Monday, 19 January 2009

Coral destruction by Aspergillus

For some years now Aspergillus has been infecting and in some cases killing the sea fans (Gorgonia ventalina) off the Caribbean coast.
The image on the left shows an infection that began at a single point of infection and which has gradually expanded outwards.
The frond is a light purple colour where it is healthy but takes on a much darker hue of purple around the infection, and this indicates where the coral is dying (see link for more details) whereas the green central area is dead coral.

This Youtube movie shows the researchers examining the damaged corals, narrating as they go. There is a second part of this movie here.

Corals are thought to be similar to ourselves in that they can resist infections as long as they are healthy, so why are these corals becoming infected?

  1. Garrison et.el. suggest that the mould is blown over from Saharan Africa, suggesting that the Carribean reefs are bening overwhelmed by the fungi carried by this dust. My feeling is that this might provide a source for the infection but there must be more to it than this - Aspergillus is found everywhere regardless of dust storms. Garrison et al. 2003. African and Asian dust: from desert soils to coral reefs. BioScience 53: 469-481.
  2. Global warming. We know the seas are getting warmer and this may well contribute to making the coral more susceptible to infection.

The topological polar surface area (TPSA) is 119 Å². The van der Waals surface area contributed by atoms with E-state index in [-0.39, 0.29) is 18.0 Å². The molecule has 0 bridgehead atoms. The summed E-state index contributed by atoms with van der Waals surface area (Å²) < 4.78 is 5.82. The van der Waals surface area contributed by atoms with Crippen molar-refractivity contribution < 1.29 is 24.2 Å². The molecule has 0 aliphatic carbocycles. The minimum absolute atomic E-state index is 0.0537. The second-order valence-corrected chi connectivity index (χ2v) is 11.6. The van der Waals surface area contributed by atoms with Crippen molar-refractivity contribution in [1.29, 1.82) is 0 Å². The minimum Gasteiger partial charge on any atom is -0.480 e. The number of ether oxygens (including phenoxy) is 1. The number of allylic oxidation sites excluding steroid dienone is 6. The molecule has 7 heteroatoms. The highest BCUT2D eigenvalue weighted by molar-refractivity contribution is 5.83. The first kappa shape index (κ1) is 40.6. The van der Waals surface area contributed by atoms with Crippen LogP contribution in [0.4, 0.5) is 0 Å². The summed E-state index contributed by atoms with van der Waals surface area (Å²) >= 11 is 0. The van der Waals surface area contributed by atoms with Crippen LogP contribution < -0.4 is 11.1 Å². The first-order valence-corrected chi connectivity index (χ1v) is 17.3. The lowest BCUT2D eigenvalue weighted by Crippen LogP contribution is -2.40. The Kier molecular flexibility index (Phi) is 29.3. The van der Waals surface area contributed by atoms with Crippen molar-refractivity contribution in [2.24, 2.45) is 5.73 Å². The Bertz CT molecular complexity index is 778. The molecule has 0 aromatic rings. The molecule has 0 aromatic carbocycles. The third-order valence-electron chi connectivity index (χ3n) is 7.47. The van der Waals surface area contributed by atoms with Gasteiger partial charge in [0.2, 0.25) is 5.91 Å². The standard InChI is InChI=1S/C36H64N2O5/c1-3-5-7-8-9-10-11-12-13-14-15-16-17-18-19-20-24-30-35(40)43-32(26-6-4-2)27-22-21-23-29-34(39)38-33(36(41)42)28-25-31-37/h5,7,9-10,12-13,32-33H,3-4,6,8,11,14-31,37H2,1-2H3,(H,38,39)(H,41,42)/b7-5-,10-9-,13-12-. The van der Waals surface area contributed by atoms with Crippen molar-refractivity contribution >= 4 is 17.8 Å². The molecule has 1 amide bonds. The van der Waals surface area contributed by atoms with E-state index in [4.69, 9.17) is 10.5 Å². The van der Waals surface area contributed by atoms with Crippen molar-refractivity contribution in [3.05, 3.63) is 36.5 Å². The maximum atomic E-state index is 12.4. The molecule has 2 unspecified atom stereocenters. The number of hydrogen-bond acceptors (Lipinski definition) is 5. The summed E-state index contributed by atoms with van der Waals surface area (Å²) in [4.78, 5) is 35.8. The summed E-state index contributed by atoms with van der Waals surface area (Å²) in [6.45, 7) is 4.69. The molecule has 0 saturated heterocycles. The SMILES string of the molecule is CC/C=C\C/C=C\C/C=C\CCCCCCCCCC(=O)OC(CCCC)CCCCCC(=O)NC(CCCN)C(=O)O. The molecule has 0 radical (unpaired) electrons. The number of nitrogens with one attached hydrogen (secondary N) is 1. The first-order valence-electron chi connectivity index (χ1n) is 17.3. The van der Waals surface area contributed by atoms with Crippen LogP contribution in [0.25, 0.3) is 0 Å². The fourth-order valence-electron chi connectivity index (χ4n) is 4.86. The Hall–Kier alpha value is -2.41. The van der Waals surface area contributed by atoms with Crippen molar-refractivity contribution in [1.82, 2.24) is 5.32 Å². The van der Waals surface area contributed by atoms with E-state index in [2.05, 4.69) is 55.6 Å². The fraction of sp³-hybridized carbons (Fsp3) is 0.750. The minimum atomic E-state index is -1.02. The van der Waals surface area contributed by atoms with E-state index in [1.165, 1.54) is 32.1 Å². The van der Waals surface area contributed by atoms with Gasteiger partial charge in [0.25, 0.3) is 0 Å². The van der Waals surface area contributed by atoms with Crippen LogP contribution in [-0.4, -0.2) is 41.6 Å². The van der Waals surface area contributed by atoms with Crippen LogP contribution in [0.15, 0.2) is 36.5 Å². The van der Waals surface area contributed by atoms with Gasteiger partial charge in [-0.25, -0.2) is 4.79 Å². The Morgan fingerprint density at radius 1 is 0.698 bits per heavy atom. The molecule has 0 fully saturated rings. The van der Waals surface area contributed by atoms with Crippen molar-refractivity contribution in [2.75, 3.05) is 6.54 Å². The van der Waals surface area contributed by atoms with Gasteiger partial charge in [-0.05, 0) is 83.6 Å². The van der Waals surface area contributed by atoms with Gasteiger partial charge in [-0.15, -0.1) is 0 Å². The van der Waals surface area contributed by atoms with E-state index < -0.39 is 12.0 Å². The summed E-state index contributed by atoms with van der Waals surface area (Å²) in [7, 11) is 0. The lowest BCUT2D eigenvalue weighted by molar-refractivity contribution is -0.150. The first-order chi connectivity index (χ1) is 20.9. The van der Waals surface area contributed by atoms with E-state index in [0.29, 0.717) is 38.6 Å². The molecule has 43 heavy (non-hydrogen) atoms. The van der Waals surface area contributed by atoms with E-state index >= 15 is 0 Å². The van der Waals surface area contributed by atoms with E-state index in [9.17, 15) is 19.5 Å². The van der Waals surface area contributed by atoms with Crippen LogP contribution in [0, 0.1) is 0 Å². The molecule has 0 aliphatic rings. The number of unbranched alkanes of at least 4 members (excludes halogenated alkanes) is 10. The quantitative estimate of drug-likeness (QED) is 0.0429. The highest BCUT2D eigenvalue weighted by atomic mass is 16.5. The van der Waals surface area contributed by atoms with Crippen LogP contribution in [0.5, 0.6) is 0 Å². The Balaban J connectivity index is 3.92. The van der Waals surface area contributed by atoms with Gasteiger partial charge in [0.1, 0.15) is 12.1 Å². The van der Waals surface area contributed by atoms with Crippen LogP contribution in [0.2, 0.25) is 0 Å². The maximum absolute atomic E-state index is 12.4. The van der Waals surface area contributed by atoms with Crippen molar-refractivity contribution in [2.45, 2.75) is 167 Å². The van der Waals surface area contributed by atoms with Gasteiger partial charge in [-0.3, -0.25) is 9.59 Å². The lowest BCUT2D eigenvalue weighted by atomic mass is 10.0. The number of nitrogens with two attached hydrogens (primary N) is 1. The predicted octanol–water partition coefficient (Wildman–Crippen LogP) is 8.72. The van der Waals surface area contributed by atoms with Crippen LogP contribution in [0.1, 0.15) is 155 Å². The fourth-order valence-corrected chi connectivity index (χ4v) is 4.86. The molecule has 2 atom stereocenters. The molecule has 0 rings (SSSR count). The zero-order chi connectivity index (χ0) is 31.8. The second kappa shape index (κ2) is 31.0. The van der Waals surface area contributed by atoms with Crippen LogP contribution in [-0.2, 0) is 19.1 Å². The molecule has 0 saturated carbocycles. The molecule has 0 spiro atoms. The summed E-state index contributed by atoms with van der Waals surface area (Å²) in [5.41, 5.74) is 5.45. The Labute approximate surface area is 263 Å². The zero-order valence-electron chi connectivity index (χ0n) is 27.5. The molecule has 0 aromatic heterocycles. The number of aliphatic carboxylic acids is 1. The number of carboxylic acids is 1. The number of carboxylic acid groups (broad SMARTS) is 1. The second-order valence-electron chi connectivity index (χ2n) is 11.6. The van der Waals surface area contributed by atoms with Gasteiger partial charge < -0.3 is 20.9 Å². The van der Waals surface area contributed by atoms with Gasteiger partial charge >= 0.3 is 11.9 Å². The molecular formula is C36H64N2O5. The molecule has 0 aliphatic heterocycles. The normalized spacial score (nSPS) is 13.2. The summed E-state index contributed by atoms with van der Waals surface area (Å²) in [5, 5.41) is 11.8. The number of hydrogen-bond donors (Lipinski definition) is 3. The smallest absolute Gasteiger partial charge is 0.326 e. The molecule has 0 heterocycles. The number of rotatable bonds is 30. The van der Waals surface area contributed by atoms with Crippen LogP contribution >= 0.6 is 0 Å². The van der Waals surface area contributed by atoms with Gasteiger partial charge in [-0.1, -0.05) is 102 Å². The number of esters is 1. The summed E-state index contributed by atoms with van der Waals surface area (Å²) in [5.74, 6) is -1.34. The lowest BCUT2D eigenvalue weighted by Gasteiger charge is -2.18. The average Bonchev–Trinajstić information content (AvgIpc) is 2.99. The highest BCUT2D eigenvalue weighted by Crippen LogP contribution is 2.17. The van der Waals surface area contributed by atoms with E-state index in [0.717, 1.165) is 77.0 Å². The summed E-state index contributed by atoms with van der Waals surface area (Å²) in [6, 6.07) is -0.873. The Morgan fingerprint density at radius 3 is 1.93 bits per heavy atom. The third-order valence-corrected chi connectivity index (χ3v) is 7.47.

3. More recent research has shown nutrient enrichment can increase coral disease. Infection by Aspergillus is noticeably patchy throughout the Carribean so it could be that nutrient rich pollutants are present in those areas. Bruno et al. 2003. Nutrient enrichment can increase the severity of coral diseases. Ecology Letters 6: 1056-1061.
We must conclude that there could be a variety of reasons for the large scale die-off of corals in the Caribbean. It is not only sea warming - otherwise why would disease be worse in some areas? Pollutants may also have a major effect.
This shows why we must always not accept the first, most obvious cause for a problem without question, there is often an underlying less obvious contributor to the situation.

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